In the mid-'80s, the revival of Savage Tales as a black and white magazine provided Trimpe with the opportunity to combine his love of aviation with his finely honed drawing skills to produce four installments of the “Skywarriors” strip (appearing in Savage Tales #1-4) that he both wrote and drew. Many of his fans considered Trimpe’s art on this short-lived feature to be some of the finest work he produced during his long career in comics.22546_lg

However, despite his 29 years of loyal service to Marvel Comics, when the company changed ownership and went bankrupt in 1996, Trimpe was unceremoniously given his walking papers, and found himself unemployed for the first time since he’d left the Air Force in the early ‘60s. He chronicled this experience most poignantly in the pages of the New York Times in 2000, in an article entitled “Old Superheroes Never Die, They Join The Real World” that reprinted excerpts from his journal entries chronicling his triumphs and frustrations as he transitioned from seasoned professional comics artist to grad student to public school teacher. He became an ordained deacon in the Episcopal Church in 1992.

After being cut loose by Marvel in 1996, Trimpe did not leave comics altogether; he freelanced for several other comics companies, including Dark Horse (B.P.R.D.: War on Frogs #1), IDW Publishing (G.I. Joe: A Real American Hero Annual #1 and Hundred Penny Press: G.I. Joe: Real American Hero #1), and Image Comics (Savage Dragon #156 alternate cover, and a backup story in Savage Dragon #200). Trimpe later returned to Marvel to depict his signature character, the Incredible Hulk, drawing an eight-page backup story for King-Size Hulk #1 in 2008. His interest in aviation spurred him on to publish an eight-page comic book entitled Firehawks, in which the Bugatti 100P aircraft was a major component of the story. He later did a 24-page comic entitled: Firehawks: Breath of the Dragon.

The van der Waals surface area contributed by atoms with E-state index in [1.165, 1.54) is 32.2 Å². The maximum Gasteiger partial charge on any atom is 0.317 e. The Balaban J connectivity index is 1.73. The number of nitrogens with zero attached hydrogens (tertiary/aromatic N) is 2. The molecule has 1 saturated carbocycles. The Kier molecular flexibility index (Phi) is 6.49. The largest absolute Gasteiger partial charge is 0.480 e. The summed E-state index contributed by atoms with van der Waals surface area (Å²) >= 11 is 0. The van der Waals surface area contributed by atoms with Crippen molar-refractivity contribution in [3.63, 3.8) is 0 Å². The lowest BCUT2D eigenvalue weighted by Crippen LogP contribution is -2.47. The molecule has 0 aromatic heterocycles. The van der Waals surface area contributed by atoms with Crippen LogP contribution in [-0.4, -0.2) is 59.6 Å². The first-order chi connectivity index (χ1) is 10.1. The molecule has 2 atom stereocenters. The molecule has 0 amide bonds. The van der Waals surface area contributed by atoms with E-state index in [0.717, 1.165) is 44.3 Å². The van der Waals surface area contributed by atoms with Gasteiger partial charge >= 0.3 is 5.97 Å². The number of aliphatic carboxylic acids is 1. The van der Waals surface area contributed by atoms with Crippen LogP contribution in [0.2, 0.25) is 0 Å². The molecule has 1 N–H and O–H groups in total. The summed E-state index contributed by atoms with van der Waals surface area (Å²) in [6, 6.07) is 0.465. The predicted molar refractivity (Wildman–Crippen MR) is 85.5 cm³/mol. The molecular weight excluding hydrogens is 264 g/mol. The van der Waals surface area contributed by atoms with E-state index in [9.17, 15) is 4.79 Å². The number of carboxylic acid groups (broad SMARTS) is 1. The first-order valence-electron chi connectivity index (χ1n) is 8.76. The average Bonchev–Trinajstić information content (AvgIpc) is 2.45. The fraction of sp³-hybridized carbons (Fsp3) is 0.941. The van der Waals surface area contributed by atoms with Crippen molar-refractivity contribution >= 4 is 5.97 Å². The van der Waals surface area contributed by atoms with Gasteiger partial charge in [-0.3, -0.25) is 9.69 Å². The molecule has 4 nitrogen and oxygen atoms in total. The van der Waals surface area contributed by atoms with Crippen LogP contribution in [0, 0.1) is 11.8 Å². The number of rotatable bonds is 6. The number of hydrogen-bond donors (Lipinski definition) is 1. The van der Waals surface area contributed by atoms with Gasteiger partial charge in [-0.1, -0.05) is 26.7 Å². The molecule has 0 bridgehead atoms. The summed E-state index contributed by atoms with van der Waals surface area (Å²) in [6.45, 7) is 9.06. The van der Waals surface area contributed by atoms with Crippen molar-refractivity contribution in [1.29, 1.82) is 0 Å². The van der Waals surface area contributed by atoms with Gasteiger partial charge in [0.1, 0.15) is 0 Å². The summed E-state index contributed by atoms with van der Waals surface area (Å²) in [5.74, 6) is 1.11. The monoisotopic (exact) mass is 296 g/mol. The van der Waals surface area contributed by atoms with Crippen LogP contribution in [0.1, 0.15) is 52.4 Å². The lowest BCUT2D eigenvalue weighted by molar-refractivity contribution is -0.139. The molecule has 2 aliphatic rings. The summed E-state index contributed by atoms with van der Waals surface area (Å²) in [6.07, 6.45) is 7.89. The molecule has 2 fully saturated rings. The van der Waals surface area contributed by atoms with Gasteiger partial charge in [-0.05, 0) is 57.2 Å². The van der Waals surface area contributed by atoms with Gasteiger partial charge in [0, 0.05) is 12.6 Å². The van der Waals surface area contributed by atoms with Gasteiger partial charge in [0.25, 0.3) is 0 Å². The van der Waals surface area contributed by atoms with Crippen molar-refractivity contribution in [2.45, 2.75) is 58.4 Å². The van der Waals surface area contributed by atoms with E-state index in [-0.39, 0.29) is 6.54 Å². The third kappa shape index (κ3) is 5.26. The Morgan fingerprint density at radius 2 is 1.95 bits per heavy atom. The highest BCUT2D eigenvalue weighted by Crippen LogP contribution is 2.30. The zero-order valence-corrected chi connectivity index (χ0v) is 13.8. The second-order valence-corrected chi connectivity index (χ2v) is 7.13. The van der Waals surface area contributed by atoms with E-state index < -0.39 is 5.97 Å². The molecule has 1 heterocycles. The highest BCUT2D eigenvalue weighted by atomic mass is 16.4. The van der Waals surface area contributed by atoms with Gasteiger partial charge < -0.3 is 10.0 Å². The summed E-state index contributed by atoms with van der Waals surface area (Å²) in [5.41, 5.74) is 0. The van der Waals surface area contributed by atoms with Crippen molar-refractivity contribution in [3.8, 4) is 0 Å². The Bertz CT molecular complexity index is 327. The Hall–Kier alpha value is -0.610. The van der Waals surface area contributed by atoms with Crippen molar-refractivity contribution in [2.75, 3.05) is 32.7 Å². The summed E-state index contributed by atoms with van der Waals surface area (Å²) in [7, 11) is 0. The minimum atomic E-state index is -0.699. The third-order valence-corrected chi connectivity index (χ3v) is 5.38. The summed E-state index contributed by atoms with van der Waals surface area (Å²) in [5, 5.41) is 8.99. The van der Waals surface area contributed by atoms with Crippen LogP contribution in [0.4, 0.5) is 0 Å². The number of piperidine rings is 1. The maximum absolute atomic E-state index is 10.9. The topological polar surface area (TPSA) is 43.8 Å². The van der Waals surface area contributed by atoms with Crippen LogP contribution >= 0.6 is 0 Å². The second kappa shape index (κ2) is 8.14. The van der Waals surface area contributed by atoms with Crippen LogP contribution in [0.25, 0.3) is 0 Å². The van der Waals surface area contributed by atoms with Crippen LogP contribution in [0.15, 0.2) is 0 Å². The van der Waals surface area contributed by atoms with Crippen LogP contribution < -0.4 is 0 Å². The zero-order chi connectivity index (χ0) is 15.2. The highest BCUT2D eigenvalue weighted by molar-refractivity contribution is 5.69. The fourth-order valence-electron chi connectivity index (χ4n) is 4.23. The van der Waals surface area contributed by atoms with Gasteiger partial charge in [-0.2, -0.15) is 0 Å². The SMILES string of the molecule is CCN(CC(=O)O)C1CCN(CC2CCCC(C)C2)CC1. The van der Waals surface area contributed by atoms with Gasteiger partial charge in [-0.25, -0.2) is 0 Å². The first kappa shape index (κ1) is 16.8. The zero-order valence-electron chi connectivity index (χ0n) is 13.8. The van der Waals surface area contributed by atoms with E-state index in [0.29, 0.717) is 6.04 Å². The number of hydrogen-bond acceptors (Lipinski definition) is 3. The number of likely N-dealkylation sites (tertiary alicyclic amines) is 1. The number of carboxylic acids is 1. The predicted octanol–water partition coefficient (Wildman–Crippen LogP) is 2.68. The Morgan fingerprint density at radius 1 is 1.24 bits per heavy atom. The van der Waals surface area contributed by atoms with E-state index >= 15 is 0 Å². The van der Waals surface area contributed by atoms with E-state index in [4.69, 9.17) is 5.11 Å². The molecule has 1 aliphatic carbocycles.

Opening page of the first installment of Trimpe's "Skywarriors" story in Savage Tales #1.

Opening page of the first installment of Trimpe's "Skywarriors" story in Savage Tales #1.

Among the awards and nominations Trimpe received in his lifetime was a nomination for a Shazam Award for Best Inker (Humor Division) in 1973. He won the Bob Clampett Humanitarian Award in 2002, for his month-long stint as a volunteer chaplain at the World Trade Center site after the 9/11 attacks. That same year, Trimpe was awarded an Inkpot Award at San Diego’s Comic-Con International.

Divorced from his first wife sometime around 1971, Trimpe is survived by his second wife former Marvel writer and Editorial Assistant Linda Fite, with whom he had three children, and his third wife, Patricia. Trimpe fathered four children, including Amelia and Sarah, who are in the band The Chief Smiles, along with their brother Alex, who was a co-penciller with his father on several comic book assignments, including Robocop #11, The Mighty Thor Annual #16, and Fantastic Four Unlimited #3.

Trimpe’s family has requested that in lieu of sending flowers that friends and fans make donations to the Hero Initiative (an organization Trimpe strongly supported), or the Kerhonksen Accord First Aid Squad.

FILED UNDER:

3 Responses to Herb Trimpe: 1939-2015

  1. Jeffrey Goodman says:

    If one looks at a copy of Marvel’s Not Brand Echh #13 (May 1969), it would appear Mr. Trimpe was the first person to PARODY Robert Crumb, along with the afore mentioned Gary Friedrich, in their take-off of the Janis Joplin/Big Brother album Cheap Thrills, Cheap Shrills! It’s the Trimpe page I’d like to own! RIP Mr. Trimpe!

  2. Rob Barrett says:

    That Skywarriors page is wonderful. Is that Trimpe doing his own inking?

  3. Pingback: Links der Woche 16/15: Kleben und kleben lassen | Comicgate

Leave a Reply

Your email address will not be published. Required fields are marked *